The fighter jolted as a torpedo was launched, a series of loud explosions were then heard, signaling the destruction of the deadly station, the Death Star. This scene from Star Wars: A New Hope can be interpreted differently when crossing through different versions. Three of these mediums, Doescher’s play, a radio drama, and the screenplay of this movie will be compared and contrasted, revealing the uniqueness of each interpretation. By the end of this essay, the similarities and differences between the radio drama, play, and screenplay will be revealed, ultimately proving that the play is the best medium.
“Entertainment is always a national asset. Invaluable in time of peace it is indispensable during wartime… All those who are working for the entertainment industry… are building and maintaining national morale both on the battlefront and on the homefront.” -President Franklin D. Roosevelt- June 12,1943 (“Glenn Miller in WWII”). Alton Glenn Miller, an Air Force veteran, served our country during World War II by doing what he loved, and what he was good at, music.
Men of Honor. Dir. Tillman, George Jr.. Perf. Robert DeNiro, Cuba Gooding, Jr., and Charlize Theron.Twentieth Century Fox, 2000. Film.
In the film American Sniper directed by Clint Eastwood and the novel Slaughterhouse Five by Kurt Vonnegut, both works exhibit depiction of war through the protagonist. However, each work is portrayed differently as they each show a representation with opposite depiction of war. While one decides to promote war, the other diminish it. In Eastwood’s adaptation of American Sniper, his insight appears as a promotion for pro-war propaganda, in contrast, Slaughterhouse Five depicts ideas that portray the war in a poor light.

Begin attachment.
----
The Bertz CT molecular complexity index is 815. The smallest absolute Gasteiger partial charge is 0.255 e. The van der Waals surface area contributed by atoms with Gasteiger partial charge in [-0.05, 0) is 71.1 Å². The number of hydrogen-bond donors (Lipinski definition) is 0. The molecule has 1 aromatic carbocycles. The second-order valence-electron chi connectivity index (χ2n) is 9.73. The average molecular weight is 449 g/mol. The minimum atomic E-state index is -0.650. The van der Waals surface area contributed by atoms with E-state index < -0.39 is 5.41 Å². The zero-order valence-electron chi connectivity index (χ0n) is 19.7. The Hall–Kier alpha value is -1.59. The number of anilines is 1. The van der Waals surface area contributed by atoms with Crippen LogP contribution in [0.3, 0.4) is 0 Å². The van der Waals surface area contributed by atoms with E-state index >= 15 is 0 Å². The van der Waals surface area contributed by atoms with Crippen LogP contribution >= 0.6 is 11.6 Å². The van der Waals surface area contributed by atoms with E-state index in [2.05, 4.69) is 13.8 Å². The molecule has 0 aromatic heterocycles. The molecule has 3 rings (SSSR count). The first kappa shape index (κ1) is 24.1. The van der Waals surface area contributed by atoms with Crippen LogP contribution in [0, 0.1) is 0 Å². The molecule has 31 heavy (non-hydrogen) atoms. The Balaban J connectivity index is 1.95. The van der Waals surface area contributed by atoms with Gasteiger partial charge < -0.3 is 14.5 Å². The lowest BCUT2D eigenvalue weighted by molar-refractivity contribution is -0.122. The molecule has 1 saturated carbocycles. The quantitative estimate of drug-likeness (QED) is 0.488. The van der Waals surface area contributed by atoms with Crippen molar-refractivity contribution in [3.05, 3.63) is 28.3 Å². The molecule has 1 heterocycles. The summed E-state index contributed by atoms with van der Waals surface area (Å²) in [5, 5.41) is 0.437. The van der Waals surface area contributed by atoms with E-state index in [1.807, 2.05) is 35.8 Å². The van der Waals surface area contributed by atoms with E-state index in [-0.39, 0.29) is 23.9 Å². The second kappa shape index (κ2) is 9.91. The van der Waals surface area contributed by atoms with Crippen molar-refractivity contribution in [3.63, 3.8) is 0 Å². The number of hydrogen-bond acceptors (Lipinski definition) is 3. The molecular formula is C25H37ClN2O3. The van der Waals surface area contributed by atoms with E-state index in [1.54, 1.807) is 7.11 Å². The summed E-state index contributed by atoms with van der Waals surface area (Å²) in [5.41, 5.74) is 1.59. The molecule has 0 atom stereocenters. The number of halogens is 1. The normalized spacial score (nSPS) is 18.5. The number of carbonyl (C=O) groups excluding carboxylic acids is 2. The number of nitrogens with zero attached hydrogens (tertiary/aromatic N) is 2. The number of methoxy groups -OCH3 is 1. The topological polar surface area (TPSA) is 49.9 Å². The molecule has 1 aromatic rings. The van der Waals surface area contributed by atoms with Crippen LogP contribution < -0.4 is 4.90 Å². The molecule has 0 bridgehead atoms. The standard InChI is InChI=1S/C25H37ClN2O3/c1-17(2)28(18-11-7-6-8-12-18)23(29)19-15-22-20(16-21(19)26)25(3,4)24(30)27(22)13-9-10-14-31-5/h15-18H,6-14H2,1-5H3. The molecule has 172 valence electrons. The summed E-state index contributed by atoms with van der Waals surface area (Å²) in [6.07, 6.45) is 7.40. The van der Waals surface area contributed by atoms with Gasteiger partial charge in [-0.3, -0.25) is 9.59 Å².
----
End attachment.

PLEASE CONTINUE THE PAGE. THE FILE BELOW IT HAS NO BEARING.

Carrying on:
Based on a true story, Seabiscuit is empowered by the people that create the monumental horse, and the movie represents the
In this essay I will be analyzing the overall attitude and movie of two movies. Both movies deal with the issue of the American revolutionary war. First one, “1776” a broadway musical transfer to the big screen, directed by Peter H. Hunt and realeased on 1972. Second one, “The Patriot”, more “popcorn” type movie, directed by Roland Emmerich, and realeased on 2000.
On The Beach (1959)- On The Beach, staring Gregory Peck, Ava Gardner, Fred Astaire, and Anthony Perkins, is one of director Stanley Kramer 's better (7/10 stars) works of of film. This motion picture is an alarming view of what a post-apocalyptic world would look like. The whole film is from the perspective of those people who avoided the destruction of functioning civilization.